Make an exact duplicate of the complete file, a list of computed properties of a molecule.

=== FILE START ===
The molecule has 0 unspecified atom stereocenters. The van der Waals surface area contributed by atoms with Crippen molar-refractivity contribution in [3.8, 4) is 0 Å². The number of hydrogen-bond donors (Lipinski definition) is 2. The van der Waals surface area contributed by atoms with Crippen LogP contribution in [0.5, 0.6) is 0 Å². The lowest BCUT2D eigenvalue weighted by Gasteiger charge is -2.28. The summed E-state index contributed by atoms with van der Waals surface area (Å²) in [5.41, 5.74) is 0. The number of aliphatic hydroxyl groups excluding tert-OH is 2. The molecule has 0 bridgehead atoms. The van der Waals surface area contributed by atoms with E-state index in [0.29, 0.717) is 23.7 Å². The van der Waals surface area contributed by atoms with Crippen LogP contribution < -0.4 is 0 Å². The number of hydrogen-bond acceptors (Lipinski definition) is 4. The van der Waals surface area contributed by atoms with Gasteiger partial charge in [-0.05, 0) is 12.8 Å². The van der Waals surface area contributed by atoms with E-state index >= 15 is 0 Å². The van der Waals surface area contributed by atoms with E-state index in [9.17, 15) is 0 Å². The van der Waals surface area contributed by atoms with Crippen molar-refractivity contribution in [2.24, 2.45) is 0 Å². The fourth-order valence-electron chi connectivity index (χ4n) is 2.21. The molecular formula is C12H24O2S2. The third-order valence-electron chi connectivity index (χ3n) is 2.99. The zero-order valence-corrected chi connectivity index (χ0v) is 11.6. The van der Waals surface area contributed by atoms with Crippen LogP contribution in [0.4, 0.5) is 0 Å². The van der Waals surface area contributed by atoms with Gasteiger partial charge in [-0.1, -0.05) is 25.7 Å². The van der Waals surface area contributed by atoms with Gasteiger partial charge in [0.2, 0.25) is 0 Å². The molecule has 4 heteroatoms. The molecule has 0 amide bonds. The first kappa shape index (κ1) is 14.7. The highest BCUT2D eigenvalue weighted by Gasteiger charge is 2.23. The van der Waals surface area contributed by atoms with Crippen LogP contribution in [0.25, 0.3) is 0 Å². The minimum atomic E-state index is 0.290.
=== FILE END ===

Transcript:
The molecule has 0 unspecified atom stereocenters. The van der Waals surface area contributed by atoms with Crippen molar-refractivity contribution in [3.8, 4) is 0 Å². The number of hydrogen-bond donors (Lipinski definition) is 2. The van der Waals surface area contributed by atoms with Crippen LogP contribution in [0.5, 0.6) is 0 Å². The lowest BCUT2D eigenvalue weighted by Gasteiger charge is -2.28. The summed E-state index contributed by atoms with van der Waals surface area (Å²) in [5.41, 5.74) is 0. The number of aliphatic hydroxyl groups excluding tert-OH is 2. The molecule has 0 bridgehead atoms. The van der Waals surface area contributed by atoms with E-state index in [0.29, 0.717) is 23.7 Å². The van der Waals surface area contributed by atoms with Crippen LogP contribution < -0.4 is 0 Å². The number of hydrogen-bond acceptors (Lipinski definition) is 4. The van der Waals surface area contributed by atoms with Gasteiger partial charge in [-0.05, 0) is 12.8 Å². The van der Waals surface area contributed by atoms with E-state index >= 15 is 0 Å². The van der Waals surface area contributed by atoms with E-state index in [9.17, 15) is 0 Å². The van der Waals surface area contributed by atoms with Crippen molar-refractivity contribution in [2.24, 2.45) is 0 Å². The fourth-order valence-electron chi connectivity index (χ4n) is 2.21. The molecular formula is C12H24O2S2. The third-order valence-electron chi connectivity index (χ3n) is 2.99. The zero-order valence-corrected chi connectivity index (χ0v) is 11.6. The van der Waals surface area contributed by atoms with Crippen LogP contribution in [0.4, 0.5) is 0 Å². The van der Waals surface area contributed by atoms with Gasteiger partial charge in [-0.1, -0.05) is 25.7 Å². The van der Waals surface area contributed by atoms with Gasteiger partial charge in [0.2, 0.25) is 0 Å². The molecule has 4 heteroatoms. The molecule has 0 amide bonds. The first kappa shape index (κ1) is 14.7. The highest BCUT2D eigenvalue weighted by Gasteiger charge is 2.23. The van der Waals surface area contributed by atoms with Crippen LogP contribution in [0.25, 0.3) is 0 Å². The minimum atomic E-state index is 0.290.